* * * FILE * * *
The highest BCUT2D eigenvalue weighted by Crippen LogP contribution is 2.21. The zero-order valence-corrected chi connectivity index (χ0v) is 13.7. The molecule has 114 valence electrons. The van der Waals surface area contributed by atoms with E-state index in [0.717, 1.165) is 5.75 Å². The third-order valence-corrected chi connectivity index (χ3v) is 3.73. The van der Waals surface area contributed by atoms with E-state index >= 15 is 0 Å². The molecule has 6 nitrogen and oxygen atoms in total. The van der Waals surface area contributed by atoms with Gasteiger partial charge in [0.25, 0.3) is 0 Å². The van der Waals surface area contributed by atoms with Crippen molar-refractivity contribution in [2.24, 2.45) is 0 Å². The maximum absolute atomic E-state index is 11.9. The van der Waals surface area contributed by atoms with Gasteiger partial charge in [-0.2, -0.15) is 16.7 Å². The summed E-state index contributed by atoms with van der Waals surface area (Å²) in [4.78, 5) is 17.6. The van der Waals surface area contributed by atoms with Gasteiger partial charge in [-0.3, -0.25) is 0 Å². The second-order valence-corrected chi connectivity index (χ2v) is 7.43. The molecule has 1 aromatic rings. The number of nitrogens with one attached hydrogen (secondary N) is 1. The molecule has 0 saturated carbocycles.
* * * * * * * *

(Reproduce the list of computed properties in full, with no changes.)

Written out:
The highest BCUT2D eigenvalue weighted by Crippen LogP contribution is 2.21. The zero-order valence-corrected chi connectivity index (χ0v) is 13.7. The molecule has 114 valence electrons. The van der Waals surface area contributed by atoms with E-state index in [0.717, 1.165) is 5.75 Å². The third-order valence-corrected chi connectivity index (χ3v) is 3.73. The van der Waals surface area contributed by atoms with E-state index >= 15 is 0 Å². The molecule has 6 nitrogen and oxygen atoms in total. The van der Waals surface area contributed by atoms with Gasteiger partial charge in [0.25, 0.3) is 0 Å². The van der Waals surface area contributed by atoms with Crippen molar-refractivity contribution in [2.24, 2.45) is 0 Å². The maximum absolute atomic E-state index is 11.9. The van der Waals surface area contributed by atoms with Gasteiger partial charge in [-0.2, -0.15) is 16.7 Å². The summed E-state index contributed by atoms with van der Waals surface area (Å²) in [4.78, 5) is 17.6. The van der Waals surface area contributed by atoms with Gasteiger partial charge in [-0.3, -0.25) is 0 Å². The second-order valence-corrected chi connectivity index (χ2v) is 7.43. The molecule has 1 aromatic rings. The number of nitrogens with one attached hydrogen (secondary N) is 1. The molecule has 0 saturated carbocycles.